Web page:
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  3. Oh, and I know how you feel about helping rich kids get further ahead. I quit doing SAT instruction in Orange County for that very reason.

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  4. http://joongangdaily.joins.com/article/view.asp?aid=2912372

    any interest in posting about the current movement in korea that is working to end international adoption by focusing on keeping families together?

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  5. Kim Chee Love, I did see that and was planning to include it at least in a "Loose Change" post, but if I get the time, I would like to expound a bit on it.

    I do understand the grievances that some adoptees have, and I agree some of the grievances are big, but at the same time I sometimes feel that some people are naïvely looking at this as if the two possibilities they faced were overseas adoption on the one hand and being raised in a comforting, loving home in a family of means on the other.

    For most adoptees, the latter simply was not the case, and even if they have ended up with identity issues — something that isn't all too different from other Asian-Americans in Middle America — odds are they almost certainly still ended up better off than if they'd stayed in South Korea.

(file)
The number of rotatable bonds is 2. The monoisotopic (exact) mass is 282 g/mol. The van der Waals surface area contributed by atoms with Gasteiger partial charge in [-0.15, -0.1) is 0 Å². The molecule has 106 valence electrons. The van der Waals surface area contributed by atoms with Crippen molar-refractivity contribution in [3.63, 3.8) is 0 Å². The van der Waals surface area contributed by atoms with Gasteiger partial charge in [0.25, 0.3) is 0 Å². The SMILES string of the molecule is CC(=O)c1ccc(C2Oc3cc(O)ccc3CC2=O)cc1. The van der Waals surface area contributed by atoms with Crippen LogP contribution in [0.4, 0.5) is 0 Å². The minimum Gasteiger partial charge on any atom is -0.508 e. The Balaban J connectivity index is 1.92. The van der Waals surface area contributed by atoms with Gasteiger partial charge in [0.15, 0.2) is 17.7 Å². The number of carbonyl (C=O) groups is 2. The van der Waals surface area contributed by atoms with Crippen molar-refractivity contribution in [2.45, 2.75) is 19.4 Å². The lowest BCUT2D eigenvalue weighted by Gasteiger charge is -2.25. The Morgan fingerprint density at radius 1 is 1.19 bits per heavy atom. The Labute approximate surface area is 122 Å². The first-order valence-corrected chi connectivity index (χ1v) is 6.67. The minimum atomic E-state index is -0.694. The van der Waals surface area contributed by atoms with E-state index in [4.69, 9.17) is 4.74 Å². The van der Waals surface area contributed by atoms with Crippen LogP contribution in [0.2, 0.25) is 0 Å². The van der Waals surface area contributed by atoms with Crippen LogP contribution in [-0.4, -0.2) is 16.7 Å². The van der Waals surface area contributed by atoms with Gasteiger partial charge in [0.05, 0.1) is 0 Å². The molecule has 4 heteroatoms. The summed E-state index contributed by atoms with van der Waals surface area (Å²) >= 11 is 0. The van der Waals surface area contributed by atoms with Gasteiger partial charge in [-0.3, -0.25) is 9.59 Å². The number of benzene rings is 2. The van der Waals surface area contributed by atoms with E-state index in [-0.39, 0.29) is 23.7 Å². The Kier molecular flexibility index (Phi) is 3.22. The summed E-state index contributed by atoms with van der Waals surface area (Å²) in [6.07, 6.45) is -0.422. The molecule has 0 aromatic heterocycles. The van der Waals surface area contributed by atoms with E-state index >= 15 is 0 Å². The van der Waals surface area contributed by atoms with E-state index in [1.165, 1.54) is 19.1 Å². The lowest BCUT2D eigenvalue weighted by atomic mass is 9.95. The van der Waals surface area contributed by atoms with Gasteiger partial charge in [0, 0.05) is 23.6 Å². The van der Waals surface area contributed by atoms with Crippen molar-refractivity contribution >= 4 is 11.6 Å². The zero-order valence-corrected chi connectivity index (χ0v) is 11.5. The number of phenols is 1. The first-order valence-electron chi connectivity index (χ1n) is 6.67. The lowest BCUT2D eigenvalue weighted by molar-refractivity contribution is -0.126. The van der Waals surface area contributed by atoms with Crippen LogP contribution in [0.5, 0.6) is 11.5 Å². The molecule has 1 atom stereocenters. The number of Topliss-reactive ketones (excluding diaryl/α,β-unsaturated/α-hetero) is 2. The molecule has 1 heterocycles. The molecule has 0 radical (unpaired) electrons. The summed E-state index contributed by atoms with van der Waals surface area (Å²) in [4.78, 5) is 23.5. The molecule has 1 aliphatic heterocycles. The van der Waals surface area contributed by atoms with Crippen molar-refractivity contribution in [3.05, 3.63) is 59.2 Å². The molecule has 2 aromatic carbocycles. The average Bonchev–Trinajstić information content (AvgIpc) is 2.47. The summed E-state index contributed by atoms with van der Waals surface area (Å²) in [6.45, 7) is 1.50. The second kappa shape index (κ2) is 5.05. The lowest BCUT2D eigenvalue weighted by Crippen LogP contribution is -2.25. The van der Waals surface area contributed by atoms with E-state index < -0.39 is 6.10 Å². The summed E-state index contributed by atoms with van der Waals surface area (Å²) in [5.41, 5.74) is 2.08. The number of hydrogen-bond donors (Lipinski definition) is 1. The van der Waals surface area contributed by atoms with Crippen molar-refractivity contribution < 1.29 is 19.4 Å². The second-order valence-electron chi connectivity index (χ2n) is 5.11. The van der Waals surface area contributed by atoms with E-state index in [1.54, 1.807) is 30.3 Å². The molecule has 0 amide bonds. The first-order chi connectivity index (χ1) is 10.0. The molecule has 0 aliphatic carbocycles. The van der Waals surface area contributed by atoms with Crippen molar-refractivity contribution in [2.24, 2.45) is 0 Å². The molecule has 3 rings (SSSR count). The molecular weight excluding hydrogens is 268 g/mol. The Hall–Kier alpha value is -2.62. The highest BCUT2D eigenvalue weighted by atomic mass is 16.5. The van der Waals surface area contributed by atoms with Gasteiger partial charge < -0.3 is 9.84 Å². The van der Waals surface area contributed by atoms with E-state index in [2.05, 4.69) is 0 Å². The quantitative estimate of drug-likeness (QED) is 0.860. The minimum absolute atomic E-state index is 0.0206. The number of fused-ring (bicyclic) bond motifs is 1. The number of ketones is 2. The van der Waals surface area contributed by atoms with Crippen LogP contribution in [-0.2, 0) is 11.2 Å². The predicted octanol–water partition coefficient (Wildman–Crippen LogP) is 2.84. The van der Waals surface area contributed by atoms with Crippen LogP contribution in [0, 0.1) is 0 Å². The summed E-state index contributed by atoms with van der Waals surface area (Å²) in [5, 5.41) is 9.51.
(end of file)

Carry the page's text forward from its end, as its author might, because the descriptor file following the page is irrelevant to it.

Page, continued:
I say this because I have spent considerable time interacting with the unadopted ones (e.g., through an ex who taught English at an orphanage) and I am somewhat familiar with their plight as adults in family-centric South Korea.

    Frankly, I think some of the rhetoric used to describe overseas adoptions is very unhelpful, including in the JAD article you linked. Calling South Korea (or any other country) a baby-exporting country is commodifying the children in a way that is not otherwise done. Yes, adoption costs money (as it should, since it's a means test), but the family is not buying a child, they are bringing in a child to their home and taking on a responsibility of love and care. Why talk about this as if they're buying a car or a flat screen TV?

    And the parents who give up their child... I don't want to paint them as villains either. Such a move would have to be heart-wrenching, something only done if the parent really felt as if she had no other choice (even if that judgement may actually be wrong).

    I don't see villains among the vast, vast, vast majority of the players in the overseas (or domestic) adoption scenarios I've seen. I can pick up on insensitivity born of ignorance, but it is not malicious or selfish or anything like that.

    Okay, it looks like my comment is turning into that post I'd planned to write, so I'd better stop now. I'm tired and I need to go to bed.

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  6. As you have found out Serenity has some issues regarding her situation. Uncomfortable questions were asked by me (just that I couldn't understand why ANYONE wouldn't learn the language of the country they planned to live and work in) She has a very short temper(SHE says this) and is not prepared to dialogue on this matter.
    I think I am the reason for her last blog post.
    If you read her blog you will note the constant theme of KOREANS asking her why she doesn't speak Korean.
    This makes her very angry.
    More so since she cannot respond in Korean to her harrassers.
    She does need some help and I do hope she reaches out to you.